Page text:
NZ troops hand Afghan province back

Last updated 08:50 18/07/2011
Murray McCully std
LONG HAUL: Murray McCully says NZ's troops will still be helping Afghan forces.

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New Zealand forces in Afghanistan have handed control of the Bamiyan province back to Afghan security forces, the first step in a long-awaited process allowing foreign troops to depart.

Bamiyan is the first of seven areas to be passed to local forces under a plan announced by President Hamid Karzai in March.

The central, mountainous Afghan province is largely peaceful, but is also extremely poor and heavily reliant on foreign aid.

The handover is seen as a critical step in a transition of power before foreign troops end combat operations in 2014.

A formal ceremony to mark the transition was held on Sunday in the police station of the provincial capital amid relative secrecy, reportedly to prevent threatened Taliban attacks.

Foreign Affairs Minister Murray McCully said the ceremony, arranged at short notice, was attended by several high-ranking ministers and members of the international community.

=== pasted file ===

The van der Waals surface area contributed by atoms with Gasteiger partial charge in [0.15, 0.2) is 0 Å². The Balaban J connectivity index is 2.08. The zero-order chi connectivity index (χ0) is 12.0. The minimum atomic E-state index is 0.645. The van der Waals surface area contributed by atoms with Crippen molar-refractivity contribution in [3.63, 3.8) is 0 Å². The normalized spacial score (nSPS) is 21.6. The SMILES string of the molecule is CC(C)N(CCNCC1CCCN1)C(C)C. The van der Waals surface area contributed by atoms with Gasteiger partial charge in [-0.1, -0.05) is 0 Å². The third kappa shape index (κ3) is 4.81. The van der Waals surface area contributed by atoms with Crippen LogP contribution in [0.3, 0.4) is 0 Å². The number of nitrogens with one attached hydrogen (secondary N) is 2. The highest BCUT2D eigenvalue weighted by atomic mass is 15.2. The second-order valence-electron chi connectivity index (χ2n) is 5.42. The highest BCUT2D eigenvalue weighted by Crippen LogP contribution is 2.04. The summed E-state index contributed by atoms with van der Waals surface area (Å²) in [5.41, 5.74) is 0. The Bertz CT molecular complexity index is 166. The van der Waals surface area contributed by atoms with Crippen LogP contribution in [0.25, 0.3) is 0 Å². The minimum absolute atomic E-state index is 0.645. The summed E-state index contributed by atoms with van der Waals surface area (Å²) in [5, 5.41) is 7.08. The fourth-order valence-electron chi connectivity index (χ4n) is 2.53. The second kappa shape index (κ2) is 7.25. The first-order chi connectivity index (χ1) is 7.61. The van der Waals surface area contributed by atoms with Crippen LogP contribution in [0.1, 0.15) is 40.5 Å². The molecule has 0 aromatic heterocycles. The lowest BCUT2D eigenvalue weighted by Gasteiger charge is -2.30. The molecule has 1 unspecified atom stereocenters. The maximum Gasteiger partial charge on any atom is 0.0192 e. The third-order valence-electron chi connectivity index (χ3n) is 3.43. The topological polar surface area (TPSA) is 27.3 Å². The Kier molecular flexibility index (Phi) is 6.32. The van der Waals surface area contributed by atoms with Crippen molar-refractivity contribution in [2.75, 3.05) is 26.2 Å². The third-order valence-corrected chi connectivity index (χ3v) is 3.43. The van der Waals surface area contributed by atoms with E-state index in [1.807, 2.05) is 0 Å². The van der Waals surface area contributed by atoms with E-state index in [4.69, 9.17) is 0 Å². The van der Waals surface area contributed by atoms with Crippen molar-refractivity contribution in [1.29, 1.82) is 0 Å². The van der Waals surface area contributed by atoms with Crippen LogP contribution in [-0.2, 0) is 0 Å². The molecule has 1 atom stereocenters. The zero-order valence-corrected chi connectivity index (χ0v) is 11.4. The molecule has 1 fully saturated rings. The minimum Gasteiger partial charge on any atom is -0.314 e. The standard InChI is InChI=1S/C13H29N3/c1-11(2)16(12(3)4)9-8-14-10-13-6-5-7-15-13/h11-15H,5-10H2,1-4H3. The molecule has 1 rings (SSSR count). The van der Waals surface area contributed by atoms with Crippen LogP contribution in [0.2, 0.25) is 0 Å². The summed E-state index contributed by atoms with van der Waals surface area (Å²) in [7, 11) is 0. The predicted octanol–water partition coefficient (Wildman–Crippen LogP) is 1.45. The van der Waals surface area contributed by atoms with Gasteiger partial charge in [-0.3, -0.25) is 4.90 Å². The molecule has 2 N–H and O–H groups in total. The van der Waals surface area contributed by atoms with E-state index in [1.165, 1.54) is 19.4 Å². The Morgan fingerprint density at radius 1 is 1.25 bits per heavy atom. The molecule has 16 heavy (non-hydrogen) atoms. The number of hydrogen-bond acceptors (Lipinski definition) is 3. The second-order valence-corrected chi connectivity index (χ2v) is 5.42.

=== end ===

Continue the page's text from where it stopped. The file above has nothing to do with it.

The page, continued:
The ceremony was largely symbolic, and involved the raising of both the New Zealand and Afghan flags, with the Afghan flag left higher, he said.

New Zealand forces have for a time deferred to an Afghan leader on security, and this was just another step, he said.

''It's not a giant leap in one day. The ceremony really marks a key milestone in what has been a gradual transition.'''

Progress would continue to be monitored, he said.

''[But] it demonstrates a high level of confidence by forces and the Afghanistan government and the International Security Assistance Force,'' McCully said.

''The people that have been there since 2003 in a lead role can take enormous credit.''

Around 140 New Zealand defence, police and civilian staff serve in the Bamiyan Provincial Reconstruction Team.

The troops will remain in the area for the time being, but they will be under Afghan control.

There was a mandate for New Zealand to be in Afghanistan until September 2014, McCully said.

There are about 150,000 foreign troops in Afghanistan, almost 100,000 of whom are American.

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